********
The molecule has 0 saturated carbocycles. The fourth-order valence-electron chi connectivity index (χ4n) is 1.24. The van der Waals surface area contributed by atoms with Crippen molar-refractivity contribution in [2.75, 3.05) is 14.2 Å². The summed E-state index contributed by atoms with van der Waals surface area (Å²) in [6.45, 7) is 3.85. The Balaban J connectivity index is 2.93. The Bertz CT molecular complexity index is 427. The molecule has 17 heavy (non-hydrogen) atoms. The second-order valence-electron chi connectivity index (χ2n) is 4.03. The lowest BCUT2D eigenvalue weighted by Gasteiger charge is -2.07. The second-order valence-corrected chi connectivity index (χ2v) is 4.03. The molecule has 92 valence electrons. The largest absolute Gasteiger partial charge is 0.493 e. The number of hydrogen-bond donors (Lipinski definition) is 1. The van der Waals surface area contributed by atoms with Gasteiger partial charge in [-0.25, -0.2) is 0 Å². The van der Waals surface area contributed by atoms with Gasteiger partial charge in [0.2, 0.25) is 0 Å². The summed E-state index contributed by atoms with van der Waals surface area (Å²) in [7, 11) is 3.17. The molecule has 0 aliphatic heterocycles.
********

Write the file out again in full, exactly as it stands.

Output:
The molecule has 0 saturated carbocycles. The fourth-order valence-electron chi connectivity index (χ4n) is 1.24. The van der Waals surface area contributed by atoms with Crippen molar-refractivity contribution in [2.75, 3.05) is 14.2 Å². The summed E-state index contributed by atoms with van der Waals surface area (Å²) in [6.45, 7) is 3.85. The Balaban J connectivity index is 2.93. The Bertz CT molecular complexity index is 427. The molecule has 17 heavy (non-hydrogen) atoms. The second-order valence-electron chi connectivity index (χ2n) is 4.03. The lowest BCUT2D eigenvalue weighted by Gasteiger charge is -2.07. The second-order valence-corrected chi connectivity index (χ2v) is 4.03. The molecule has 92 valence electrons. The largest absolute Gasteiger partial charge is 0.493 e. The number of hydrogen-bond donors (Lipinski definition) is 1. The van der Waals surface area contributed by atoms with Gasteiger partial charge in [-0.25, -0.2) is 0 Å². The van der Waals surface area contributed by atoms with Gasteiger partial charge in [0.2, 0.25) is 0 Å². The summed E-state index contributed by atoms with van der Waals surface area (Å²) in [7, 11) is 3.17. The molecule has 0 aliphatic heterocycles.